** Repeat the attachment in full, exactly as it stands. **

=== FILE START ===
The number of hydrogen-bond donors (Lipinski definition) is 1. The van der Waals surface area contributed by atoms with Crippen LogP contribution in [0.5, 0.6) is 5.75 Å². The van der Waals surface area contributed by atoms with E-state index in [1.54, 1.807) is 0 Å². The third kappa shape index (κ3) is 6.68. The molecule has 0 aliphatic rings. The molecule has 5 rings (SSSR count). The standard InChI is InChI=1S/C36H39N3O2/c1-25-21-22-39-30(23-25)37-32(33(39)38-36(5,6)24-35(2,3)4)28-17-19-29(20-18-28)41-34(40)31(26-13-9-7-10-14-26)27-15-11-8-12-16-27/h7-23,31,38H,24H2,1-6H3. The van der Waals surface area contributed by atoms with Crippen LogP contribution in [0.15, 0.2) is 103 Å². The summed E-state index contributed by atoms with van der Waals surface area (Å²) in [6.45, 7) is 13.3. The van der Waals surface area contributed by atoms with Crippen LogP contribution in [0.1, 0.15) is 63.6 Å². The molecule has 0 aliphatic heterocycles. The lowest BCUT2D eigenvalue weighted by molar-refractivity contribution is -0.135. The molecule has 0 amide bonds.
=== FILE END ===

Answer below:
The number of hydrogen-bond donors (Lipinski definition) is 1. The van der Waals surface area contributed by atoms with Crippen LogP contribution in [0.5, 0.6) is 5.75 Å². The van der Waals surface area contributed by atoms with E-state index in [1.54, 1.807) is 0 Å². The third kappa shape index (κ3) is 6.68. The molecule has 0 aliphatic rings. The molecule has 5 rings (SSSR count). The standard InChI is InChI=1S/C36H39N3O2/c1-25-21-22-39-30(23-25)37-32(33(39)38-36(5,6)24-35(2,3)4)28-17-19-29(20-18-28)41-34(40)31(26-13-9-7-10-14-26)27-15-11-8-12-16-27/h7-23,31,38H,24H2,1-6H3. The van der Waals surface area contributed by atoms with Crippen LogP contribution in [0.15, 0.2) is 103 Å². The summed E-state index contributed by atoms with van der Waals surface area (Å²) in [6.45, 7) is 13.3. The van der Waals surface area contributed by atoms with Crippen LogP contribution in [0.1, 0.15) is 63.6 Å². The molecule has 0 aliphatic heterocycles. The lowest BCUT2D eigenvalue weighted by molar-refractivity contribution is -0.135. The molecule has 0 amide bonds.